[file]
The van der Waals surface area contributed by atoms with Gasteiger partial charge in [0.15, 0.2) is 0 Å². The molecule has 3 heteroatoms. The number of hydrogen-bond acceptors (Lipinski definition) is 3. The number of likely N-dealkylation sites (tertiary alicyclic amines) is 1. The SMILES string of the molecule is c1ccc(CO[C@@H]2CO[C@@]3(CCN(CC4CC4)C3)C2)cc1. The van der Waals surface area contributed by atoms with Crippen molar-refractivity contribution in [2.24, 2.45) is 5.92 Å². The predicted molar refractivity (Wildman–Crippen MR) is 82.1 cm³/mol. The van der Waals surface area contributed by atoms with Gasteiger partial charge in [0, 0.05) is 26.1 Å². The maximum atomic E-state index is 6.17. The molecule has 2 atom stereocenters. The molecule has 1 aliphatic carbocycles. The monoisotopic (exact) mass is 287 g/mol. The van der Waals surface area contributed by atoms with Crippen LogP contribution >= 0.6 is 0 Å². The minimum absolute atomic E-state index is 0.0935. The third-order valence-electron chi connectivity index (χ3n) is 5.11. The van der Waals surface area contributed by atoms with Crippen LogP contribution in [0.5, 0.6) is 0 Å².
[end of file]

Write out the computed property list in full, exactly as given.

The van der Waals surface area contributed by atoms with Gasteiger partial charge in [0.15, 0.2) is 0 Å². The molecule has 3 heteroatoms. The number of hydrogen-bond acceptors (Lipinski definition) is 3. The number of likely N-dealkylation sites (tertiary alicyclic amines) is 1. The SMILES string of the molecule is c1ccc(CO[C@@H]2CO[C@@]3(CCN(CC4CC4)C3)C2)cc1. The van der Waals surface area contributed by atoms with Crippen molar-refractivity contribution in [2.24, 2.45) is 5.92 Å². The predicted molar refractivity (Wildman–Crippen MR) is 82.1 cm³/mol. The van der Waals surface area contributed by atoms with Gasteiger partial charge in [0, 0.05) is 26.1 Å². The maximum atomic E-state index is 6.17. The molecule has 2 atom stereocenters. The molecule has 1 aliphatic carbocycles. The monoisotopic (exact) mass is 287 g/mol. The van der Waals surface area contributed by atoms with Crippen LogP contribution >= 0.6 is 0 Å². The minimum absolute atomic E-state index is 0.0935. The third-order valence-electron chi connectivity index (χ3n) is 5.11. The van der Waals surface area contributed by atoms with Crippen LogP contribution in [0.5, 0.6) is 0 Å².